Use the NXP Processor Expert to Jump-start Driver Development

Posted on December 3, 2019 by Sam Kreuze
Tags: drivers, NXP

Shock your coworkers with your processor expertise while having very little processor expertise. How is that possible? With NXP’s Processor Expert tool. We’ve taking advantage of this tool on a new project at DornerWorks which required us to develop hardware and software for a NXP Kinetis E Series microcontroller. We had fully functioning drivers for our board in minutes and we were able to take all the credit for it. Well, now we come clean—we had help from Processor Expert!  Here’s a list of things we liked and did not like with NXP’s Processor Expert.

The Expert (the good):

  • We were amazed at how quickly we had drivers up and functioning properly. It was as simple as dragging the component in, configuring it in the GUI, and selecting “Generate Code”. We were sending and receiving CAN messages within a few hours of development.
  • The generated code is well documented and NXP provides examples on how to use most components.
  • Seamless integration with the MQXLite RTOS. The GUI allowed us to configure all of our tasks (stack size, priority, etc) and select which features of the RTOS to include. By adding or removing RTOS features we were able to keep the text size down.
  • Configuring interrupts was very simple. Each component’s GUI has an interrupt tab that allows you to enable it and set its priority. The whole interrupt process in Processor Expert is a little obfuscated from the user. The generated code provides an “Events.c” file which provides ‘handlers’ for the interrupts. The actual interrupt handlers are a bit more complicated, especially when used with MQXLite. Fortunately, I haven’t had to look into this much because the “Events.c” interrupts seem to magically work thus far.
  • Each component has a list of functions which you can select to be generated or not. I found myself looking through these functions to get a better idea on how the component operated. This feature was useful as another way to keep text size down and also as a way to have cleaner code in general.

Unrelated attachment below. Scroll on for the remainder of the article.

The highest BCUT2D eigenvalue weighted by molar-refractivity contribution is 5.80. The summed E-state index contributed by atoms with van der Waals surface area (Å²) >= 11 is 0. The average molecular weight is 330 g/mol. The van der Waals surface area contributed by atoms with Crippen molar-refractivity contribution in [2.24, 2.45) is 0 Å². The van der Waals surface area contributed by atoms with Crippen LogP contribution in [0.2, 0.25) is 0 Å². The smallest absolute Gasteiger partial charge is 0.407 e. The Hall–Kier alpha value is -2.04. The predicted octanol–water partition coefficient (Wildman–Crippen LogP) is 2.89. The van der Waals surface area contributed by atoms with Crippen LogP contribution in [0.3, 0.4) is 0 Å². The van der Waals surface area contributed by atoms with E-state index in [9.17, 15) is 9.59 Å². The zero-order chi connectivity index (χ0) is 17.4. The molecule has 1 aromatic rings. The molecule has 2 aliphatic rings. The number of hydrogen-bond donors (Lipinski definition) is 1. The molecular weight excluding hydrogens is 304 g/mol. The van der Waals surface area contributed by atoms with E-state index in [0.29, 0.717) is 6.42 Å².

• The NXP forum is available for support. Someone will always at least attempt to help you with your problem.
  • All of the pins and capabilities of the processor are spelled out in Processor Expert. We rarely reference the datasheet because most of the information is provided already (up to you if you trust it or not). No need to go look up all the registers in the reference manual either as they are configured for you in the generated code.
  • The tool is even helpful for hardware development. We found a way to export all the pins and their functions to a .csv file which we then used to create the schematic symbol.

The Novice (the not so good):

  • Eclipse isn’t all bad but using Processor Expert does require you to use Kinetis Design Studio which is basically a version of Eclipse. Using your preferred editor is definitely possible but I find myself resorting to Eclipse simply because of its integration with Processor Expert. If there is an interface to the tool outside of KDS, it would be useful but I have yet to find it.
  • Some components are more complicated than others which makes them difficult to configure. Processor Expert’s user interface sometimes makes finding the appropriate setting for a component more difficult than it needs to be. For instance, they have a “Basic” or “Advanced” view. I see no need for the differentiation as I always switch to “Advanced” when configuring a component.